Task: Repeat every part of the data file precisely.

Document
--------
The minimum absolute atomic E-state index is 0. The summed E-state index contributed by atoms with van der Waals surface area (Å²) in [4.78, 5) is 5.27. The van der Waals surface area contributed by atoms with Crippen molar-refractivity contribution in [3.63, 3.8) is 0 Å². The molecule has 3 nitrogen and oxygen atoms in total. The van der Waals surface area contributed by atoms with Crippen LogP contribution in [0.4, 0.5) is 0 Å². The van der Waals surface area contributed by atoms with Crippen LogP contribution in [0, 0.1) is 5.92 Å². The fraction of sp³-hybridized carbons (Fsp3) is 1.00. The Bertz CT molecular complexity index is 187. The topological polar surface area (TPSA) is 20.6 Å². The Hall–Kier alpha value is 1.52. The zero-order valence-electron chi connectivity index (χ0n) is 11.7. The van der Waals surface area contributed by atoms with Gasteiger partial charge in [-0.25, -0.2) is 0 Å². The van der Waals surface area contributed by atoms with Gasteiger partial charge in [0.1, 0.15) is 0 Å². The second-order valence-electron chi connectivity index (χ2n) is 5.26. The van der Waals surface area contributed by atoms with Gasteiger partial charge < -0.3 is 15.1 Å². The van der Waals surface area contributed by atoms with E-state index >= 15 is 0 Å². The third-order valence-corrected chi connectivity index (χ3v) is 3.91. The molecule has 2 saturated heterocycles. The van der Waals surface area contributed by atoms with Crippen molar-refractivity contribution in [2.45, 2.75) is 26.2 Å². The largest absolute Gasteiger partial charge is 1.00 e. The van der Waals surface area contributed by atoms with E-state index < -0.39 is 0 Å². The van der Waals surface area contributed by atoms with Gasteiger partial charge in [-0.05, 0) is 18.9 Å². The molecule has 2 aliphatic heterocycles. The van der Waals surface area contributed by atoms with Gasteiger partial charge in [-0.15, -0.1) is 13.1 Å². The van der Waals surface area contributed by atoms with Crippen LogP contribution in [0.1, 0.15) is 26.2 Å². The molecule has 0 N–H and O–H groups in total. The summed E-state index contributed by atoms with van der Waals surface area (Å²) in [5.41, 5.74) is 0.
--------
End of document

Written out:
The minimum absolute atomic E-state index is 0. The summed E-state index contributed by atoms with van der Waals surface area (Å²) in [4.78, 5) is 5.27. The van der Waals surface area contributed by atoms with Crippen molar-refractivity contribution in [3.63, 3.8) is 0 Å². The molecule has 3 nitrogen and oxygen atoms in total. The van der Waals surface area contributed by atoms with Crippen LogP contribution in [0.4, 0.5) is 0 Å². The van der Waals surface area contributed by atoms with Crippen LogP contribution in [0, 0.1) is 5.92 Å². The fraction of sp³-hybridized carbons (Fsp3) is 1.00. The Bertz CT molecular complexity index is 187. The topological polar surface area (TPSA) is 20.6 Å². The Hall–Kier alpha value is 1.52. The zero-order valence-electron chi connectivity index (χ0n) is 11.7. The van der Waals surface area contributed by atoms with Gasteiger partial charge in [-0.25, -0.2) is 0 Å². The van der Waals surface area contributed by atoms with Gasteiger partial charge in [0.1, 0.15) is 0 Å². The second-order valence-electron chi connectivity index (χ2n) is 5.26. The van der Waals surface area contributed by atoms with Gasteiger partial charge < -0.3 is 15.1 Å². The van der Waals surface area contributed by atoms with E-state index >= 15 is 0 Å². The third-order valence-corrected chi connectivity index (χ3v) is 3.91. The molecule has 2 saturated heterocycles. The van der Waals surface area contributed by atoms with Crippen molar-refractivity contribution in [2.45, 2.75) is 26.2 Å². The largest absolute Gasteiger partial charge is 1.00 e. The van der Waals surface area contributed by atoms with E-state index < -0.39 is 0 Å². The van der Waals surface area contributed by atoms with Gasteiger partial charge in [-0.05, 0) is 18.9 Å². The molecule has 2 aliphatic heterocycles. The van der Waals surface area contributed by atoms with Gasteiger partial charge in [-0.15, -0.1) is 13.1 Å². The van der Waals surface area contributed by atoms with Crippen LogP contribution in [0.1, 0.15) is 26.2 Å². The molecule has 0 N–H and O–H groups in total. The summed E-state index contributed by atoms with van der Waals surface area (Å²) in [5.41, 5.74) is 0.